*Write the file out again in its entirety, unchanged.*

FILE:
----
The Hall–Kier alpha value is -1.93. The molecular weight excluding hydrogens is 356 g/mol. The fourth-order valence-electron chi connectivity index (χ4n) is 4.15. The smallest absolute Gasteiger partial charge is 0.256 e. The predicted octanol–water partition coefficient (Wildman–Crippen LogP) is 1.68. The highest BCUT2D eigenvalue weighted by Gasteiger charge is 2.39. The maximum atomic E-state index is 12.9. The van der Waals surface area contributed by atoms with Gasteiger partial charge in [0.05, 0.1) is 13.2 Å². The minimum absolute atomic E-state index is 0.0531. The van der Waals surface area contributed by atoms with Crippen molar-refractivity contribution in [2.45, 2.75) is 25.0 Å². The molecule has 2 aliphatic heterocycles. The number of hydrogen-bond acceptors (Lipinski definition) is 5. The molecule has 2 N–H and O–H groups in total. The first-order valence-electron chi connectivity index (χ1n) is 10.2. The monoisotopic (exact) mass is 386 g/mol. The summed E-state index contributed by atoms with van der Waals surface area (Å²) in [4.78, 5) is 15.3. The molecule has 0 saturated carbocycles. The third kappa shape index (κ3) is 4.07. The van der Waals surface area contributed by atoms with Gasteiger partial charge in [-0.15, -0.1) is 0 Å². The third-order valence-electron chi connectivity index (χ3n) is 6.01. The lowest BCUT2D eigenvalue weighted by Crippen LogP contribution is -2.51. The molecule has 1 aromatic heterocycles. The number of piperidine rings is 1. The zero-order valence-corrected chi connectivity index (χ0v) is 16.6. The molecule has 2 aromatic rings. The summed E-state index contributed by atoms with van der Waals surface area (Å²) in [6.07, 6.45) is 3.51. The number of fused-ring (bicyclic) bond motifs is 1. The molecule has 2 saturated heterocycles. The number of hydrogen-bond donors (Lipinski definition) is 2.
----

The Hall–Kier alpha value is -1.93. The molecular weight excluding hydrogens is 356 g/mol. The fourth-order valence-electron chi connectivity index (χ4n) is 4.15. The smallest absolute Gasteiger partial charge is 0.256 e. The predicted octanol–water partition coefficient (Wildman–Crippen LogP) is 1.68. The highest BCUT2D eigenvalue weighted by Gasteiger charge is 2.39. The maximum atomic E-state index is 12.9. The van der Waals surface area contributed by atoms with Gasteiger partial charge in [0.05, 0.1) is 13.2 Å². The minimum absolute atomic E-state index is 0.0531. The van der Waals surface area contributed by atoms with Crippen molar-refractivity contribution in [2.45, 2.75) is 25.0 Å². The molecule has 2 aliphatic heterocycles. The number of hydrogen-bond acceptors (Lipinski definition) is 5. The molecule has 2 N–H and O–H groups in total. The first-order valence-electron chi connectivity index (χ1n) is 10.2. The monoisotopic (exact) mass is 386 g/mol. The summed E-state index contributed by atoms with van der Waals surface area (Å²) in [4.78, 5) is 15.3. The molecule has 0 saturated carbocycles. The third kappa shape index (κ3) is 4.07. The van der Waals surface area contributed by atoms with Gasteiger partial charge in [-0.15, -0.1) is 0 Å². The third-order valence-electron chi connectivity index (χ3n) is 6.01. The lowest BCUT2D eigenvalue weighted by Crippen LogP contribution is -2.51. The molecule has 1 aromatic heterocycles. The number of piperidine rings is 1. The zero-order valence-corrected chi connectivity index (χ0v) is 16.6. The molecule has 2 aromatic rings. The summed E-state index contributed by atoms with van der Waals surface area (Å²) in [6.07, 6.45) is 3.51. The number of fused-ring (bicyclic) bond motifs is 1. The molecule has 2 saturated heterocycles. The number of hydrogen-bond donors (Lipinski definition) is 2.